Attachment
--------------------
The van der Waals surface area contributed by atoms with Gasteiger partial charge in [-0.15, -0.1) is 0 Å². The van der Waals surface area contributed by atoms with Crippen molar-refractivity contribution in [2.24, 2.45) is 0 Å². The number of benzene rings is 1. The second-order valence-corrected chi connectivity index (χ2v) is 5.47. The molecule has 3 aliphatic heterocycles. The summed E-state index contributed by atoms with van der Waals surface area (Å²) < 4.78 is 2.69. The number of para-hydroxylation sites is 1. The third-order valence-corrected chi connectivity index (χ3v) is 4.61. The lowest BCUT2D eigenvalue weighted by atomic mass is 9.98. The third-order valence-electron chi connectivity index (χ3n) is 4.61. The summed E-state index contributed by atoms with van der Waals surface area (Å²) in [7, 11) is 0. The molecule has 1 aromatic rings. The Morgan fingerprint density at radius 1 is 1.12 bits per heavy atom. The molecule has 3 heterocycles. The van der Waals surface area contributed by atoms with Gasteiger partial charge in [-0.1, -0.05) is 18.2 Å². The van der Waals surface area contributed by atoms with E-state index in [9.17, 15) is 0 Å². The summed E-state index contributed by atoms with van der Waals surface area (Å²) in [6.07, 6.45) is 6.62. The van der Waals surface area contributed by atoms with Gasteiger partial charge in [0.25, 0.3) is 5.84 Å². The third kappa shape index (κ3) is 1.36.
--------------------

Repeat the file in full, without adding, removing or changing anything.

The van der Waals surface area contributed by atoms with Gasteiger partial charge in [-0.15, -0.1) is 0 Å². The van der Waals surface area contributed by atoms with Crippen molar-refractivity contribution in [2.24, 2.45) is 0 Å². The number of benzene rings is 1. The second-order valence-corrected chi connectivity index (χ2v) is 5.47. The molecule has 3 aliphatic heterocycles. The summed E-state index contributed by atoms with van der Waals surface area (Å²) < 4.78 is 2.69. The number of para-hydroxylation sites is 1. The third-order valence-corrected chi connectivity index (χ3v) is 4.61. The lowest BCUT2D eigenvalue weighted by atomic mass is 9.98. The third-order valence-electron chi connectivity index (χ3n) is 4.61. The summed E-state index contributed by atoms with van der Waals surface area (Å²) in [7, 11) is 0. The molecule has 1 aromatic rings. The Morgan fingerprint density at radius 1 is 1.12 bits per heavy atom. The molecule has 3 heterocycles. The van der Waals surface area contributed by atoms with Gasteiger partial charge in [-0.1, -0.05) is 18.2 Å². The van der Waals surface area contributed by atoms with E-state index in [9.17, 15) is 0 Å². The summed E-state index contributed by atoms with van der Waals surface area (Å²) in [6.07, 6.45) is 6.62. The van der Waals surface area contributed by atoms with Gasteiger partial charge in [0.25, 0.3) is 5.84 Å². The third kappa shape index (κ3) is 1.36.